00:00:02 My name’s Ronnie G. I work for ScotRail and I do continuous team development. Day to day we look at how the guys do their job, try and find out if there’s any problem units, if there’s a particular type of trainer with a specific problem so we then go back and look through the records, see what’s happened, try and trace that back to the teams, or see if there’s a way we can improve the way they do their job. So it’s those kind of things we do.
00:00:26 As a 15 year old kid leaving school I was sort of probably quite shy, I don’t know, I wasn’t as interested in things I should’ve been. I was very closed mind. I was quite happy doing what I was doing and nothing else really bothered me or worried me too much. I just didn’t push myself, you know. It’s easy to think, “Yeah, yeah, I can do this, I can do that,” but if you don’t try it how do you really know? Well, it’s my background, I’ve been doing, I’ve been in engineering since the age of 15 when I left school.
00:00:59 I worked in heavy industry, I went to Ravenscraig. British Steel, worked there from 1985-1991 when it closed so I left there and took a sort of radical jump into the electronics industry at the time. It was JVC where they made televisions. I was there for a year, they had a few problems. It was a bit of a rough time so I then left and went even more radical into semi conductors so I spent 10 years at NEC and while I was doing that I was doing a sort of electrical, fault finding, distribution and things like that.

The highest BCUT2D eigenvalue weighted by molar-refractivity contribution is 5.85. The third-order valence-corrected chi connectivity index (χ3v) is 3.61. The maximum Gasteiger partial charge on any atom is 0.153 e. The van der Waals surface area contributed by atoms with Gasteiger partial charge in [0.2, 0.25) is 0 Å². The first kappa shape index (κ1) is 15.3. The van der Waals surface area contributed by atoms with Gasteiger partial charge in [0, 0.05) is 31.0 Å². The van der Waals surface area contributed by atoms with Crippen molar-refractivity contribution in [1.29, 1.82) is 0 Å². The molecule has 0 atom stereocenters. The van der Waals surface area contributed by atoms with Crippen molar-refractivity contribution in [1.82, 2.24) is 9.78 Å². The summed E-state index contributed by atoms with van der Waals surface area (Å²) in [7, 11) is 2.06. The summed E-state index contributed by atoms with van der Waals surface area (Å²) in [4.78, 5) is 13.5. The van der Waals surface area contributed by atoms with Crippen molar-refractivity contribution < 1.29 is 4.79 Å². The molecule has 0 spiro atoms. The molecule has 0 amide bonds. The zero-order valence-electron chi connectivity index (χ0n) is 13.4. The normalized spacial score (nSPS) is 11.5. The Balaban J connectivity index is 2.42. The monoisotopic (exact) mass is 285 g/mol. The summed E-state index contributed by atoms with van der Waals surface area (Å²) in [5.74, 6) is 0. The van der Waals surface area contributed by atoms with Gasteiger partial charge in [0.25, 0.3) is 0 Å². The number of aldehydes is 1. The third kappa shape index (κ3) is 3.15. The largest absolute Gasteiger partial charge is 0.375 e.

00:01:30 I was getting a bit bored with that so I thought I would maybe try and jump into law. I started my law degree at roughly 30 years of age. Basically to see, I wanted to push myself. It was quite hard work, I have to say, it was a real culture shock. The first year the amount of studying and work I had to put in so I was just trying to get used to the volume of reading and studying and things I had to do. Being a mature student it was a real, I found it wonderful. Opened my eyes to the world round about me. Tried working with law firms for a while, wasn’t quite for me. Ended up back in engineering beside my father at Ethicon in Edinburgh.
00:02:03 That closed. I drifted into the railway. Said to my father, see, he’s now in the railway as well. I’ve actually quite enjoyed coming to the railway, it’s been a career so far, you know, so I’m looking forward to, don’t know what the future’s going to be but it’s a very interesting and diverse career on the railway. Well, the sort of major decision was probably when NEC started to close. I was between jobs. I was trying to sort of move into the sort of legal side of things.
00:02:32 It really didn’t work out, I ended up with a horrendous job and no real expertise, and no-one to really be at my back and say, “No, you’re doing this or you’re doing that.” So there really wasn’t much support. I found myself very much on my own and I think at that point I thought, I suppose I grew up, really, then, you know. At probably 34, 35 years of age. I’m somewhat of a pessimist as well. I’m quite negative a lot of times. That’s still one of the aspects of my character that hold me back.
00:03:05 I can be very reserved. But, no, I am becoming a bit more optimistic. Now I’m at the stage where I want to try different things, I’m not scared to try different things, I’m not scared to speak to people. I’m trying to be more positive and encourage other people to go a step further which for people that had known me 10 years ago would have said, “No, this guy can never do that. He’s too negative, he won’t do it.”
00:03:32 But now I’m actually trying to encourage other people to do a little bit more and look at things a bit differently. ENDS